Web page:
Rein in your spending with your annual credit card summary
Use the annual statement to see what categories you spend the most on
By Marcia Frellick
In the next few weeks, many credit card holders will get a year-end report that can function like a treasure map in helping to find disappearing cash.
With it, you can determine the money-sucking areas of your life that could use some financial fine-tuning -- and then you can take action.
If your issuer doesn't offer a statement, you can pull out your monthly statements and receipts and start grouping your spending by category, says Carol Roth, business strategist and author of "The Entrepreneur Equation."
"If you are like me, you may be spending too much on food," she says. "Or you may find that your trips to the drugstore really add up. Figure out what those surprisingly large purchase categories are for you and set a goal to reduce spending in that category by 25 percent each month."
Whatever percentage works for you, here are some ways you can start cutting in some of the biggest spending categories:
Restaurants: Consumer savings expert Andrea Woroch says if you are going out to dinner with a large party, offer to pay the bill with your credit card and ask the others to pay you in cash. That will help you rack up rewards points. Just don't spend the cash before you pay off the dinner on the card.
Also, look for deals on sites such as Restaurant.com, where you can find up to 80 percent off meals with a coupon code. "It may require you to spend a certain amount, so this may be a better deal if you go with several people," she says. Read the fine print to see whether gratuity or alcohol are included in the total.
Technology may pay off for you when dining out. For instance, you can look for deals in your area with a Foursquare specials app. It's GPS-enabled, so it knows where you are. Create a profile, tap on the icon, and it will present the specials in the area. You check in and show your phone to your server who can scan it and give you the discount.
Also, look for discount gift certificates at warehouse clubs such as Costco and Sam's, she suggests. "You may pay $80 for a $100 gift certificate for a restaurant you frequently visit."
Travel: Loyalty will lead to good deals, says Suzanne Rowan Kelleher, editor of the family travel blog WeJustGotBack.com.
Choose a favorite airline or hotel chain or destination and set up a separate email account just for receiving e-blasts from these sources. When you're ready to start planning your vacation, open up that account and choose the best deals that are currently available.
"The very best deals are advertised first through emails to people who have signed up (for deal alerts)," she says. Increasingly, they are showing up on Facebook or Twitter, so "liking" or following your favorite places may pay off.
When you do decide on your trip, be skeptical about packages, she warns. Price out the components to see if you're really getting a deal. Options like free spa services, for instance, aren't a deal if you weren't going to do that anyway. Resort credits that can be spent on any services or food, on the other hand, are true discounts.
The day of the week is also important when shopping for deals. Best day of the week for airline deals? Tuesday. Airline A puts out a sale by Monday morning and by Tuesday, five more have entered the fray with better deals. "If you wait till Tuesday afternoon, you really have the pick of what the best sales are," she says.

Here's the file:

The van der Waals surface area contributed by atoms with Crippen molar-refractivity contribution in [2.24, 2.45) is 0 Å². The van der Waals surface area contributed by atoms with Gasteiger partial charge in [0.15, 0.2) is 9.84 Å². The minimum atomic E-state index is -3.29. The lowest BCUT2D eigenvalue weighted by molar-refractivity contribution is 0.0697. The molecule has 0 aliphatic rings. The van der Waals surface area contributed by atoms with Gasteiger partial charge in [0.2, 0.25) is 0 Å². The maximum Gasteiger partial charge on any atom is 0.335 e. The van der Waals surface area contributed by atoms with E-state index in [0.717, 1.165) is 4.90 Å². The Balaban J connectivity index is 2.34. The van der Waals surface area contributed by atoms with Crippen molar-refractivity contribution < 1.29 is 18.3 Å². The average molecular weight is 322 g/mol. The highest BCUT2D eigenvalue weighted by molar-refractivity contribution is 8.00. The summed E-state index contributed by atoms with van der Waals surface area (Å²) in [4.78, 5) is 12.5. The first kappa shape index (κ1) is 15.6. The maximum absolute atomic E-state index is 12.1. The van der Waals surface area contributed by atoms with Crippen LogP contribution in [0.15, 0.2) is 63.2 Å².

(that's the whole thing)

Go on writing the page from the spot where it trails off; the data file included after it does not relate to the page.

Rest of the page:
Charitable giving: Trimming cash donations in this category may seem harsh, but there are ways to give to worthy causes without just writing out checks, Roth says.
One way is to donate your unused credit card points or miles. Another option is to search the Internet through GoodSearch.com and it will donate about a cent for each search completed to your favorite cause. Shop online through GoodShop.com and a percentage of your purchase is donated to the charity of your choice.
Some employers may even supply the cash if you'll do the time.
"Volunteer your time and then double your efforts by seeing if your employer will make a matching dollar contribution (companies including Microsoft, Boeing, Exxon and Bank of America have formal programs for this. Microsoft, for instance, will contribute up to $12,000 per employee per year). You can still support your favorite charity and not have it have such an impact on your wallet," she says.
Groceries: Look up or down instead of straight ahead when you're looking for a bargain, says Sissy Osteen, family science professor and resource specialist at Oklahoma State University. Marketers put the most popular, most expensive items right in the middle, she says.
"You can tell that with cereal," she says. "The off-brands in the bag are often cheaper and on the bottom shelf."
She also recommends the Google Shopper app which allows you to scan an item or enter the name and find out whether another store nearby has the item for less.
Utilities: Andria Alexander, editor of SimplyFrugalLiving.com reminds consumers that heat loss quickly pushes up your gas bill in winter so start by closing off vents to rooms you don't use, and plugging up drafts under doors and using space heaters rather than heating the whole house. Also, combine your baking, she says. Once your oven is hot, use it to cook tonight's dinner and tomorrow's dessert.
Hot water is also an energy-drainer and the belief that you need hot water to get clothes clean is simply not true, she says. "Use cold water to wash all laundry. You can get detergents that work with all cold settings," she says.
Published: January 24, 2012
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